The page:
twitter google

Interview With Female Fighter Angela Magana

In light of the attention female mixed martial arts has recently garnered from prime time television coverage of Gina Carano, I had the privilege of interviewing 7th ranked fighter Angela Magana. She gave me her thoughts on the current state of women’s MMA and her plans for the future.

Angela, who competes at 115 pounds with a professional MMA record of 5-1-1, turned 25 earlier this year, and has a bright outlook in the sport despite her troubled past. She escaped East L.A. and her heroin-addicted parents’ home by moving to Northern New Mexico to live with her grandparents. Once there, she became an accomplished Golden Gloves amateur boxer amassing over 40 fights. In Junior High and High School, Angela was the only female wrestler on the team and overcame all the prejudice that came with it. However, her drive to be the best propelled her beyond the stereotypes. Angela enjoyed destroying the bias she faced almost as much as destroying her all-male opponents. “Guys quit after I beat them.”

On May 31st, 2008, Magana refused to quit in the biggest fight of her career. In Claremore, Oklahoma, before a hostile, standing-room-only crowd, she won her co-main event match for the Freestyle Cage Fighting Women’s Championship by defeating hometown favorite, and so-called ‘first professional female MMA fighter from Oklahoma,’ Nicdali “The Nite Queen” Calanoc.

Angela rotates her training between UFC veteran Floyd Sword’s Team Four Corners in Farmington, NM (where she also teaches classes), and Durango Martial Arts with pro fighter Chris Jones in Durango, CO. Angela has a six-year-old daughter, and balancing her fight preparation and personal life offers its own unique challenge. “The guys in the gym don’t realize [my responsibilities]. [My child] has to be in bed my 8 p.m., and some nights we don’t even start to train jiu-jitsu until after 8 p.m. The guys can leave their kids at home with the wife. Not me! I’m a single mom.” Sometimes, she simply brings her daughter to the gym, and when I asked her whether she would encourage her child to pursue MMA, Angela responded, “She does train a little bit of jiu-jitsu. She doesn’t like to tap out. I think we both have a really high tolerance for pain.”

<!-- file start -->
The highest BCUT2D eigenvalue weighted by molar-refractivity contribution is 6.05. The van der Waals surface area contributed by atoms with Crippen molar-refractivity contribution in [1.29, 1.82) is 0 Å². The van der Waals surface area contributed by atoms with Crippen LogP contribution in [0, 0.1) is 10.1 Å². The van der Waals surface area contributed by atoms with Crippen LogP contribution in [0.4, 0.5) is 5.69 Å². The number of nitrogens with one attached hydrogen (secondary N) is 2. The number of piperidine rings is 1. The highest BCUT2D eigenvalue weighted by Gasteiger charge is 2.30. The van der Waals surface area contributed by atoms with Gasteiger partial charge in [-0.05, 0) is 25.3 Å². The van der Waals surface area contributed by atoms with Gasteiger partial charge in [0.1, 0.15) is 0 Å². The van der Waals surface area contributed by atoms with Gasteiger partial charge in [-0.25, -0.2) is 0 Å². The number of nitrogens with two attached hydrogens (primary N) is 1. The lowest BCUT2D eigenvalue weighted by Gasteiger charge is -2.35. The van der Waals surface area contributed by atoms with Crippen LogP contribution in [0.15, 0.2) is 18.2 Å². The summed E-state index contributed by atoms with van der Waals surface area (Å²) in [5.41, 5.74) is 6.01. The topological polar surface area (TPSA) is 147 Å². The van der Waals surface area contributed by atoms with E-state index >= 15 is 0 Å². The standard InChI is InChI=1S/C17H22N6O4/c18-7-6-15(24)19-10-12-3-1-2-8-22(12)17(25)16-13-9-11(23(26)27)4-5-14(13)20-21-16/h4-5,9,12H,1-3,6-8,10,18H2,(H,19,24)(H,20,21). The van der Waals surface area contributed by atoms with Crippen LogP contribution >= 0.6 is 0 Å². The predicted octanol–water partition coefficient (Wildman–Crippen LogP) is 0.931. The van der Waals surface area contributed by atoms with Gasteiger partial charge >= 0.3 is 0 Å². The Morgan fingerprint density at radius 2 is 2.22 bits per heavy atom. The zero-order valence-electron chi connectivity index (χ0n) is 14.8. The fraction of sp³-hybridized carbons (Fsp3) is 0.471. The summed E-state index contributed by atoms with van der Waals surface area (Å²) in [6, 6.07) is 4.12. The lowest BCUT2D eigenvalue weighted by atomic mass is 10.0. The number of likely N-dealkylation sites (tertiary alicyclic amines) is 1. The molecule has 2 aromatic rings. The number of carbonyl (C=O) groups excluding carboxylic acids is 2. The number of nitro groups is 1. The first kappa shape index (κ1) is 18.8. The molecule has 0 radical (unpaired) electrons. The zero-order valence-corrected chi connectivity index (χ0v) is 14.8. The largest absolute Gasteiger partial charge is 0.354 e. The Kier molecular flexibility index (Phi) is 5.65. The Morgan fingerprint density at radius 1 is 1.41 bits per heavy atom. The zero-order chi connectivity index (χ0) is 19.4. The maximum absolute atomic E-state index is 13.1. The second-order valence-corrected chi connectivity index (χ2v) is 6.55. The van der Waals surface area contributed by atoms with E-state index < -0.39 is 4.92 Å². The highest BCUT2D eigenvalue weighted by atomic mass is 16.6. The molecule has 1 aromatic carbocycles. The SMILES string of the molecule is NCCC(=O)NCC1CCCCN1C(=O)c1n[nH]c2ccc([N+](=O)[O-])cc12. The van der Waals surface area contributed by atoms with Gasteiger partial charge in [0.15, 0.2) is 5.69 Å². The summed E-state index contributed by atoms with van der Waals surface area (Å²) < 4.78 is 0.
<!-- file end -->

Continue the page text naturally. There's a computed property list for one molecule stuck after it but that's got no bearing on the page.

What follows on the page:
Angela is excited about the possibilities in, and the outlook of, female MMA, and, when I asked what her reaction would be to a promotion’s attempts to turn her into a sex symbol, she added, “If they want to put make-up on me and dress me up cute and use that . . . I mean, what do people love? Sex and violence. I’ll use it. It opens doors. Like Gina [Carano] and American Gladiators. I’ll use it to open doors. Even though I am a better fighter than I am a ‘hot chick,’ it seems things happen faster for the pretty girls”

Angela Magana hopes that the doors in MMA competition will open even wider in the near future. She is set to fight in an eight-person tournament for a championship belt in January 2009 and will star in the lead of a BBC documentary covering the event. Angela gets several phone calls per month from other promotions, and she is enjoying her success. “Now, I don’t have to plan my life around my fights; I can plan my fights around my life.”

When I asked Angela about her ‘wish list’ of future opponents, she called out the toughest fighters in her weight class: Lisa Ward, Megumi "Mega Megu" Fujii, and Yuka Tsuji. She has one other opponent she would love to fight: Jessica Aguilar—whom she has faced twice. Each fight ended controversially, and Angela wants another shot, “I would fight her for no money.”

Angela Magana’s toughness is unquestionable, and she takes great pride in refusing to quit. After breaking her back in September 2007, she proved her mettle to everyone by taking three fights in the six months following the removal of her body cast. Angela realizes that the sport has evolved and constantly seeks to improve her skills. She said, “There are a lot of girls who think they are ‘tough,’ but they are not very technical. They are good at a lot of things but not great at anything. That doesn’t work anymore. You have to be great at more than one thing.” Finally, I asked her to rate her chances for success in MMA. Magana replied, “I’m going to do good because winning isn’t always about winning. It’s about never giving up. I don’t give up. I live my dreams.”